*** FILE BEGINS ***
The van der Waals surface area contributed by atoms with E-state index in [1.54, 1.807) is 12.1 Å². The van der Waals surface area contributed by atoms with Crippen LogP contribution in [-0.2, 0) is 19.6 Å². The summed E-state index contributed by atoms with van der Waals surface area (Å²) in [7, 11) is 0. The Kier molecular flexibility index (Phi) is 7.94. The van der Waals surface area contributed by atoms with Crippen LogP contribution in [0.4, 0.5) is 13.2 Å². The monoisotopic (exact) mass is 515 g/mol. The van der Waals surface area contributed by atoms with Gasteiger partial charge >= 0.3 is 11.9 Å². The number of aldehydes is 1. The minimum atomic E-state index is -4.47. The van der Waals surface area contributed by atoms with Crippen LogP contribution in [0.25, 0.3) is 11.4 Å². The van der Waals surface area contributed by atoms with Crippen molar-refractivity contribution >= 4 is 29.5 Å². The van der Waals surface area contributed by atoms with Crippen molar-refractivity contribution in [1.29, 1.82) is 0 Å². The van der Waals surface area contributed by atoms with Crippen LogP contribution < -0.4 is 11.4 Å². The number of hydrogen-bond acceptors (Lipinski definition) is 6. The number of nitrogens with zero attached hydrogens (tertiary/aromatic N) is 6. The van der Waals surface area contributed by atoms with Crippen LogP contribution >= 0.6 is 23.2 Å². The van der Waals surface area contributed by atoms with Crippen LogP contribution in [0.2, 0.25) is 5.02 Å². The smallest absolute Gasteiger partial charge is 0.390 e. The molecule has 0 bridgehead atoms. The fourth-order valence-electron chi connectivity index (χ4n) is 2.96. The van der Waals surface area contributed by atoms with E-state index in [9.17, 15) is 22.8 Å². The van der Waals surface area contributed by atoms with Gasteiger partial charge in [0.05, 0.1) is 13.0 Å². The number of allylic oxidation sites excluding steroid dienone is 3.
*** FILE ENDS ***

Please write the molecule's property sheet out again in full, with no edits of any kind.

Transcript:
The van der Waals surface area contributed by atoms with E-state index in [1.54, 1.807) is 12.1 Å². The van der Waals surface area contributed by atoms with Crippen LogP contribution in [-0.2, 0) is 19.6 Å². The summed E-state index contributed by atoms with van der Waals surface area (Å²) in [7, 11) is 0. The Kier molecular flexibility index (Phi) is 7.94. The van der Waals surface area contributed by atoms with Crippen LogP contribution in [0.4, 0.5) is 13.2 Å². The monoisotopic (exact) mass is 515 g/mol. The van der Waals surface area contributed by atoms with Gasteiger partial charge >= 0.3 is 11.9 Å². The number of aldehydes is 1. The minimum atomic E-state index is -4.47. The van der Waals surface area contributed by atoms with Crippen LogP contribution in [0.25, 0.3) is 11.4 Å². The van der Waals surface area contributed by atoms with Crippen molar-refractivity contribution >= 4 is 29.5 Å². The van der Waals surface area contributed by atoms with Crippen molar-refractivity contribution in [1.29, 1.82) is 0 Å². The van der Waals surface area contributed by atoms with Crippen LogP contribution < -0.4 is 11.4 Å². The number of hydrogen-bond acceptors (Lipinski definition) is 6. The number of nitrogens with zero attached hydrogens (tertiary/aromatic N) is 6. The van der Waals surface area contributed by atoms with Crippen LogP contribution >= 0.6 is 23.2 Å². The van der Waals surface area contributed by atoms with Crippen LogP contribution in [0.2, 0.25) is 5.02 Å². The smallest absolute Gasteiger partial charge is 0.390 e. The molecule has 0 bridgehead atoms. The fourth-order valence-electron chi connectivity index (χ4n) is 2.96. The van der Waals surface area contributed by atoms with E-state index in [9.17, 15) is 22.8 Å². The van der Waals surface area contributed by atoms with Gasteiger partial charge in [0.05, 0.1) is 13.0 Å². The number of allylic oxidation sites excluding steroid dienone is 3.